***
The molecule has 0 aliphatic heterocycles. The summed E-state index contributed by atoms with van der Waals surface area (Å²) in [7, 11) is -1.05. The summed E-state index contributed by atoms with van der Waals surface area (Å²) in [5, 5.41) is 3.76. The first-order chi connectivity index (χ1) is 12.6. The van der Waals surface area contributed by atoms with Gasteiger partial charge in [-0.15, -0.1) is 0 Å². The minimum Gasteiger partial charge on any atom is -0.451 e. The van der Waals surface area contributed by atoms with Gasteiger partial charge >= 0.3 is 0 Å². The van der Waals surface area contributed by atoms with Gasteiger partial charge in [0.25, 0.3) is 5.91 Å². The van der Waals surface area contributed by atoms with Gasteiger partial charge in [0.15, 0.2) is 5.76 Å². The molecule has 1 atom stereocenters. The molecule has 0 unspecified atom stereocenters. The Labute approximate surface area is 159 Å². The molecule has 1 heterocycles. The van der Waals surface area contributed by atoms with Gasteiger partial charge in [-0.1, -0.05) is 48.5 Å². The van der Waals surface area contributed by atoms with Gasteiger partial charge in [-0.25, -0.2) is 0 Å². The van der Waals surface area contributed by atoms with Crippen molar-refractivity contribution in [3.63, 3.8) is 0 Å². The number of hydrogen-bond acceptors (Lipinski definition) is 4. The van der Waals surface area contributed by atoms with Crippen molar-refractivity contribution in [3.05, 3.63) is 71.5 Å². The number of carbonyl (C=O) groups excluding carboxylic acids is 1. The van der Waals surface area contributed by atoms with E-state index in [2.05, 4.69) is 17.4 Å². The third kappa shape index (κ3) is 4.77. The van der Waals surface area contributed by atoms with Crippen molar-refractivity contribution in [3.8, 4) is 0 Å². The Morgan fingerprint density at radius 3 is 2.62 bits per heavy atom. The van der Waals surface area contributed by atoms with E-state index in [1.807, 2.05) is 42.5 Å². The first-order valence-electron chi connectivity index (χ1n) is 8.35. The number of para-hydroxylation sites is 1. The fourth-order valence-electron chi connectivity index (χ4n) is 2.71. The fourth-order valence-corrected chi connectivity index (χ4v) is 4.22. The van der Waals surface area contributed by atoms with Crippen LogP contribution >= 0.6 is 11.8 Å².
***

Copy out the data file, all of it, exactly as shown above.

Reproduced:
The molecule has 0 aliphatic heterocycles. The summed E-state index contributed by atoms with van der Waals surface area (Å²) in [7, 11) is -1.05. The summed E-state index contributed by atoms with van der Waals surface area (Å²) in [5, 5.41) is 3.76. The first-order chi connectivity index (χ1) is 12.6. The van der Waals surface area contributed by atoms with Gasteiger partial charge in [-0.15, -0.1) is 0 Å². The minimum Gasteiger partial charge on any atom is -0.451 e. The van der Waals surface area contributed by atoms with Gasteiger partial charge >= 0.3 is 0 Å². The van der Waals surface area contributed by atoms with Gasteiger partial charge in [0.25, 0.3) is 5.91 Å². The van der Waals surface area contributed by atoms with Gasteiger partial charge in [0.15, 0.2) is 5.76 Å². The molecule has 1 atom stereocenters. The molecule has 0 unspecified atom stereocenters. The Labute approximate surface area is 159 Å². The molecule has 1 heterocycles. The van der Waals surface area contributed by atoms with Gasteiger partial charge in [-0.1, -0.05) is 48.5 Å². The van der Waals surface area contributed by atoms with Gasteiger partial charge in [-0.25, -0.2) is 0 Å². The van der Waals surface area contributed by atoms with Crippen molar-refractivity contribution in [3.63, 3.8) is 0 Å². The number of hydrogen-bond acceptors (Lipinski definition) is 4. The van der Waals surface area contributed by atoms with Crippen molar-refractivity contribution in [3.05, 3.63) is 71.5 Å². The number of carbonyl (C=O) groups excluding carboxylic acids is 1. The van der Waals surface area contributed by atoms with E-state index in [2.05, 4.69) is 17.4 Å². The third kappa shape index (κ3) is 4.77. The van der Waals surface area contributed by atoms with Crippen molar-refractivity contribution in [3.8, 4) is 0 Å². The Morgan fingerprint density at radius 3 is 2.62 bits per heavy atom. The van der Waals surface area contributed by atoms with E-state index in [1.807, 2.05) is 42.5 Å². The first-order valence-electron chi connectivity index (χ1n) is 8.35. The number of para-hydroxylation sites is 1. The fourth-order valence-electron chi connectivity index (χ4n) is 2.71. The fourth-order valence-corrected chi connectivity index (χ4v) is 4.22. The van der Waals surface area contributed by atoms with Crippen LogP contribution >= 0.6 is 11.8 Å².